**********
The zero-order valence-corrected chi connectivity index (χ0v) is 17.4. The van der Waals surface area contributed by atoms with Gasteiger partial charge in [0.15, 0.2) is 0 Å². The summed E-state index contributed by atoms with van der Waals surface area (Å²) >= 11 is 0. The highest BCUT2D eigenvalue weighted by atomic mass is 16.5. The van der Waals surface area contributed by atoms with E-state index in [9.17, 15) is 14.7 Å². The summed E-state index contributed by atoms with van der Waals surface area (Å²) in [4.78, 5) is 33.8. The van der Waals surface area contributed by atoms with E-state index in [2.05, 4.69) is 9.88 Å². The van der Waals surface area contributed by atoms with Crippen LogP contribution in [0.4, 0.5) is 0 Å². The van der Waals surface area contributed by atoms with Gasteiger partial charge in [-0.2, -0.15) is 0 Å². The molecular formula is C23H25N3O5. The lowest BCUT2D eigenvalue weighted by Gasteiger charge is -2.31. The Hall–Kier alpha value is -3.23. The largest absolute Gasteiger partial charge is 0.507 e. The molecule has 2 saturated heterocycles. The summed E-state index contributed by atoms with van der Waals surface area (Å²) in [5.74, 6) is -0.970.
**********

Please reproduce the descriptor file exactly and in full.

The zero-order valence-corrected chi connectivity index (χ0v) is 17.4. The van der Waals surface area contributed by atoms with Gasteiger partial charge in [0.15, 0.2) is 0 Å². The summed E-state index contributed by atoms with van der Waals surface area (Å²) >= 11 is 0. The highest BCUT2D eigenvalue weighted by atomic mass is 16.5. The van der Waals surface area contributed by atoms with E-state index in [9.17, 15) is 14.7 Å². The summed E-state index contributed by atoms with van der Waals surface area (Å²) in [4.78, 5) is 33.8. The van der Waals surface area contributed by atoms with E-state index in [2.05, 4.69) is 9.88 Å². The van der Waals surface area contributed by atoms with Crippen LogP contribution in [0.4, 0.5) is 0 Å². The van der Waals surface area contributed by atoms with Gasteiger partial charge in [-0.2, -0.15) is 0 Å². The molecular formula is C23H25N3O5. The lowest BCUT2D eigenvalue weighted by Gasteiger charge is -2.31. The Hall–Kier alpha value is -3.23. The largest absolute Gasteiger partial charge is 0.507 e. The molecule has 2 saturated heterocycles. The summed E-state index contributed by atoms with van der Waals surface area (Å²) in [5.74, 6) is -0.970.